Also being added back into the budget are electives and sports at Greenfield Middle School. There were no questions about or discussions of either of these items.

Next, the superintendent said that she has put the Strings For Kids program back into the budget, but stated that she did so “for the sake of conversation.” She noted that the cost to the district is $26k and that there are currently 18 kids participating in it. She went on to say that her understanding coming into the district was that rationale for GPS funding SFK was to provide low-income kids with an opportunity to learn an instrument, but that based on the percentage of participants who also qualify for free or reduced-cost lunch, that is not who is using the program.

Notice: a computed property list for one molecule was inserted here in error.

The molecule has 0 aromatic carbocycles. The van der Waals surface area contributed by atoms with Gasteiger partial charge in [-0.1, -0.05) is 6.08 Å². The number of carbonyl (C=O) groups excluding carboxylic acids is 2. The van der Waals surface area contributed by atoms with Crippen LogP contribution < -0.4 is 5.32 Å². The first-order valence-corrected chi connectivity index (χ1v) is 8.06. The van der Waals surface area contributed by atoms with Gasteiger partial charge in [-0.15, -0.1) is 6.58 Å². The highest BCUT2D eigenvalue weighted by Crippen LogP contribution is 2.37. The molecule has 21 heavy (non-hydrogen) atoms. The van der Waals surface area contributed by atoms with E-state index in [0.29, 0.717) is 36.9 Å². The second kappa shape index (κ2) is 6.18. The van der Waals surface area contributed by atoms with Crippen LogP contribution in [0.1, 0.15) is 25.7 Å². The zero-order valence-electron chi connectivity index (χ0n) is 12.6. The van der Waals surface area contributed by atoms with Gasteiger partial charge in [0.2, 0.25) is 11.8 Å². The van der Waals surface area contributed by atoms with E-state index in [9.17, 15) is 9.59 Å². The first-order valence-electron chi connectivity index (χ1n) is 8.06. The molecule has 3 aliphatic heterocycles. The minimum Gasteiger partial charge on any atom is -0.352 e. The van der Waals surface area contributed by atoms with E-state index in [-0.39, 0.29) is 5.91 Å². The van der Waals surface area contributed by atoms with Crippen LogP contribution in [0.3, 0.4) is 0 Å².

This conversation led to a bit of a deep-dive a bit later in the meeting on the music program across the district. School Committee vice-chair Kathryn Martini asked Superintendent DeBarge what it would cost to have “a basic, well-rounded music program” across all the schools. “What is our long-term vision?” The superintendent cited some of the music teaching that is already happening around the district and noted the low enrollments in electives broadly.

The conversation turned to what a music program might look like, with DeBarge at one point asking the subcommittee how they thought that would work and then essentially backing Vice Chair Martini into a corner of saying whether she would rather see Strings For Kids funded, or have fourth-grade chorus restored as an after-school offering at a single location. Martini somewhat reluctantly said that if it came down to that, she would rather see a district offering. The superintendent agreed to take a look at how that might work and come back to the committee with more info over the next few months. As for Strings For Kids, funding for that program remains up in the air and the question will go to the full School Committee at their June 14 meeting.